“They are able to sight land miles before it appears, using a technique based on cloud reading. Water is generally cooler, open land is a bit warmer, towns and cities and dark woods are even warmer. The clouds that bubble up, especially the cumulus clouds, are mapping that out for us,” he says.
Natural navigation is a vast and fascinating area of study, so we asked Tristan for a few tips on getting started.
How to Try Out Natural Navigation for Yourself
1. Engage All Five Senses
Unlike map reading, which is a visual process, natural navigation draws on all five senses. When you’re out in nature, make sure you’re attuned to how things smell and feel, as well as what they look like. You may be able to tell when you’re near the ocean by the smell of the sea air, for example. According to Tristan, smell can also be used as a directional clue.
“Strong scents are more common in south-facing areas. When we get a strong smell from a plant, that's almost always an oil. Oil is very energy rich, and the energy can only come from the sun, so you tend not to get really strong fragrances on north-facing slopes,” he explains.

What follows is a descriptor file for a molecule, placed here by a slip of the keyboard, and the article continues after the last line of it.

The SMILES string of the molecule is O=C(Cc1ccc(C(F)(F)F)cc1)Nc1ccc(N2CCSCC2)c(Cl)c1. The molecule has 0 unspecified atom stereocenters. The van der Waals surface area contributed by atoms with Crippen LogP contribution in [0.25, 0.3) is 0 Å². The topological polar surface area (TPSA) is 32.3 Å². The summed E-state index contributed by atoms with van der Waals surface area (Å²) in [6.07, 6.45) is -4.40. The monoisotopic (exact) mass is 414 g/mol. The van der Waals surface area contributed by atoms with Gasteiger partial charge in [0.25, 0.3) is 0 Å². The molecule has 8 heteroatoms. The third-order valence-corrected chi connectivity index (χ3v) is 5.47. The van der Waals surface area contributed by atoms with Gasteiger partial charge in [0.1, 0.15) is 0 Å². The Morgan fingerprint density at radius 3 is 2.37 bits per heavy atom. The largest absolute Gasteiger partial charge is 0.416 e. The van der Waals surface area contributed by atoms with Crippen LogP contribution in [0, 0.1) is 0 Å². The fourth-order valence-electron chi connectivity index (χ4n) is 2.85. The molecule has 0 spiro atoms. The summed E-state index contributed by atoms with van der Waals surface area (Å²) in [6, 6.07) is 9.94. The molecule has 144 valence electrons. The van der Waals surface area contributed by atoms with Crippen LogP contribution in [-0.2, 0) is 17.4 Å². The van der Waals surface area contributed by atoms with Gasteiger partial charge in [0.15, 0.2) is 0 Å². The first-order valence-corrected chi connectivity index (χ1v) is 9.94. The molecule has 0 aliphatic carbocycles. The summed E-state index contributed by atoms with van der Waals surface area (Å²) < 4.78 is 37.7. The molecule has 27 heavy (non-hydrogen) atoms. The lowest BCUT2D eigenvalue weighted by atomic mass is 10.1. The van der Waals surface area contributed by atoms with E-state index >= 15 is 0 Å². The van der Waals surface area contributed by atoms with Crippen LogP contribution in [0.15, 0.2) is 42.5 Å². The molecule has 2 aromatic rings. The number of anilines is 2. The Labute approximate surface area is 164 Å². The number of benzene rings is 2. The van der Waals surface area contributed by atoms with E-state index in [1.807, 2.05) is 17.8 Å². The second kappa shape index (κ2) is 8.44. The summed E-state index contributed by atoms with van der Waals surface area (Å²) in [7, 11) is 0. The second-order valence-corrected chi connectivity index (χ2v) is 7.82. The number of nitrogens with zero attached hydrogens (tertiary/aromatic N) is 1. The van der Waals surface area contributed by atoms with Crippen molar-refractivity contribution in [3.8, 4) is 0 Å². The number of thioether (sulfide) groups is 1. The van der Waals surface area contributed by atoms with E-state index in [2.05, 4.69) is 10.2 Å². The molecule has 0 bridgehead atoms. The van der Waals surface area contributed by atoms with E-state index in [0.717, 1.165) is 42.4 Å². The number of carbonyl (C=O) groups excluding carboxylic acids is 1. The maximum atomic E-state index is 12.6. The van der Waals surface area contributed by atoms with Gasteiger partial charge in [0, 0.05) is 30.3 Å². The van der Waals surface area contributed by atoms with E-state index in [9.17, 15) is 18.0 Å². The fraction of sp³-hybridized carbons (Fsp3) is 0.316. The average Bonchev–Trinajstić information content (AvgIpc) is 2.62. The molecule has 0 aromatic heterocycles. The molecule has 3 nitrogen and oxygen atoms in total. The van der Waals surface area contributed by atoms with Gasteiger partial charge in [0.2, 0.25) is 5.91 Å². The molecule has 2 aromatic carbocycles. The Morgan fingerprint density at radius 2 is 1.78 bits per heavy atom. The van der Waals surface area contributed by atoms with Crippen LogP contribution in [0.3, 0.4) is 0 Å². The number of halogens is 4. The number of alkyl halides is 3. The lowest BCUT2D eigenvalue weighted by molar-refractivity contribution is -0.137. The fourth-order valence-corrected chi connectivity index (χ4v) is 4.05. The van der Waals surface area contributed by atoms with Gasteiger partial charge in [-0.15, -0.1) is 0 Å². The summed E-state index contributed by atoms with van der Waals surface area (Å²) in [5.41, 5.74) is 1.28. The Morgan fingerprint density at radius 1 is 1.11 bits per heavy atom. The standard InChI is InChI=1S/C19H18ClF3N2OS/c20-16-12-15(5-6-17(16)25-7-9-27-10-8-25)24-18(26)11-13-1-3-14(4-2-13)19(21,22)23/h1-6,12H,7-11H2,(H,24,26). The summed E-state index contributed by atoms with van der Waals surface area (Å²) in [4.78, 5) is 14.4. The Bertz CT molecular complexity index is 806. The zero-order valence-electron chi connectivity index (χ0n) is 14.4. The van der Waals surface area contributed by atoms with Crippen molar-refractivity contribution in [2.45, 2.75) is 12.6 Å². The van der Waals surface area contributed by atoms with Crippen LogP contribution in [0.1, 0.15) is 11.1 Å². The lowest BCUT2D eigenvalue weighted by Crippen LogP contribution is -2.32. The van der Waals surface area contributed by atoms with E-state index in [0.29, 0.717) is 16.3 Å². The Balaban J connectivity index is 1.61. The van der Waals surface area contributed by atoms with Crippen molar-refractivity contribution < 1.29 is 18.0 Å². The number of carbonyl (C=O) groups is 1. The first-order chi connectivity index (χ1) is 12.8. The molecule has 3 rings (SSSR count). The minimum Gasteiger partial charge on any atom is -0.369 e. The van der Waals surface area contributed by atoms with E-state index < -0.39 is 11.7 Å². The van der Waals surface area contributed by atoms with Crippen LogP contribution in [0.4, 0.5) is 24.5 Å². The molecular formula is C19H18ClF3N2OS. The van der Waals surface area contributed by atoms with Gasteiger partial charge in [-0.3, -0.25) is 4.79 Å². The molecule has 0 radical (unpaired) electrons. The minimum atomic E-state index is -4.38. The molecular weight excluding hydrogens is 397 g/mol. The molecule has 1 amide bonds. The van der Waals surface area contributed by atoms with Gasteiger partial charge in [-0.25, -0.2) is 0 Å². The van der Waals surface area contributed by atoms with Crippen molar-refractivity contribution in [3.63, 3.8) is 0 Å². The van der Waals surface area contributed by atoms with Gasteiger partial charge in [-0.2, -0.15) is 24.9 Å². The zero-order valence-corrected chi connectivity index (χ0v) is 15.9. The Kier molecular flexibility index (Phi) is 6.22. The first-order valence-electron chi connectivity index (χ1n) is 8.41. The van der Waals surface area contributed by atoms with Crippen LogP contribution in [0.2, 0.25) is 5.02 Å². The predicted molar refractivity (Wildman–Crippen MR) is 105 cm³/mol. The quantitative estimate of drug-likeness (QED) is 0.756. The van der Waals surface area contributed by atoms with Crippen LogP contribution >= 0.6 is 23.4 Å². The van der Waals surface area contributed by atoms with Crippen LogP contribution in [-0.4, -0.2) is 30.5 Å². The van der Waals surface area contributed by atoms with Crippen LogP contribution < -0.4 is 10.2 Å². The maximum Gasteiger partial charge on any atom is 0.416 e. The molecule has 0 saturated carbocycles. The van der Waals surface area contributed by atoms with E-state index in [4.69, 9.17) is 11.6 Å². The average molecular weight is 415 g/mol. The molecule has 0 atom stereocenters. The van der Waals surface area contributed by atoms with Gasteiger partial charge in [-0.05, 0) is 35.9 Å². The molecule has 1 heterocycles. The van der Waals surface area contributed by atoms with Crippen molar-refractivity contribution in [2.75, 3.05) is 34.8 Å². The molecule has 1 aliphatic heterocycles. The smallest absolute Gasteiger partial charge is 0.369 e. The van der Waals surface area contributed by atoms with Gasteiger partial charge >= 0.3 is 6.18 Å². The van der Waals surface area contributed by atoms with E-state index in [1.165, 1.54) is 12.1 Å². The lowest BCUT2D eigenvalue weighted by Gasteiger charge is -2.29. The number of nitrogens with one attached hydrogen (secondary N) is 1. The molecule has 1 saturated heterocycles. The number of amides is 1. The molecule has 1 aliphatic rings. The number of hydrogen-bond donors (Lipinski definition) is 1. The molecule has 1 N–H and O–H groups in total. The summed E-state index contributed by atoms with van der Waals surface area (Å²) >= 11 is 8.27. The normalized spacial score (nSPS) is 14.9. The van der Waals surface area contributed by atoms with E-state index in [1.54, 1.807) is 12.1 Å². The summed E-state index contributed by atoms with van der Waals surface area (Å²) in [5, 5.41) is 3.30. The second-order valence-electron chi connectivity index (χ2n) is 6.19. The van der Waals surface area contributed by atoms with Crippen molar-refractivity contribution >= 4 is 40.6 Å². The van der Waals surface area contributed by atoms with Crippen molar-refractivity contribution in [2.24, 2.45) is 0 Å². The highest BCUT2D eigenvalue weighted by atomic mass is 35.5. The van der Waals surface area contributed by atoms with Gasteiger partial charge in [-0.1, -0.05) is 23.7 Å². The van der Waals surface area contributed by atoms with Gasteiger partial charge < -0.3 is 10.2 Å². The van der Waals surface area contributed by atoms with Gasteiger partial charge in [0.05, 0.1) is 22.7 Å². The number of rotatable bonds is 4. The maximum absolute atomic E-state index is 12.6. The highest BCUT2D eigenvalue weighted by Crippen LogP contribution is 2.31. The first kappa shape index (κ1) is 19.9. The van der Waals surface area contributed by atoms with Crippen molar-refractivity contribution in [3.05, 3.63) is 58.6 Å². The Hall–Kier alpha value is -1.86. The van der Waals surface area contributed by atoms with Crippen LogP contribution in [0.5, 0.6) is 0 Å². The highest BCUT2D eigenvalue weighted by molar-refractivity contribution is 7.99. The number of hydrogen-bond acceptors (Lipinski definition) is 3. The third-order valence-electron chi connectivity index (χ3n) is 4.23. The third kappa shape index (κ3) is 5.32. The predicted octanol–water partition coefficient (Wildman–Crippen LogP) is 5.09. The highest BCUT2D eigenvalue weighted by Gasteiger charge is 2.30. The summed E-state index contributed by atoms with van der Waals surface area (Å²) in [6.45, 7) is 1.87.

2. Seek Out Patterns
When it comes to natural navigation, it’s easy to get overwhelmed by how much there is to learn. But Tristan is keen to point out that it’s not about how many names and terms you can remember.
“As children, we learn that if we step onto the road without learning about cars we might get squished; we don't need to know the name of the car. It's the same in nature - you can notice the same trees growing next to water, but whether or not you call them willows doesn't matter. Your brain will do the fun part, which is making the connection.”
Natural navigation is about pattern recognition, which is something that human beings, as meaning-seeking creatures, have evolved to do. The more you engage with the natural world in this way, the more adept you become at doing so.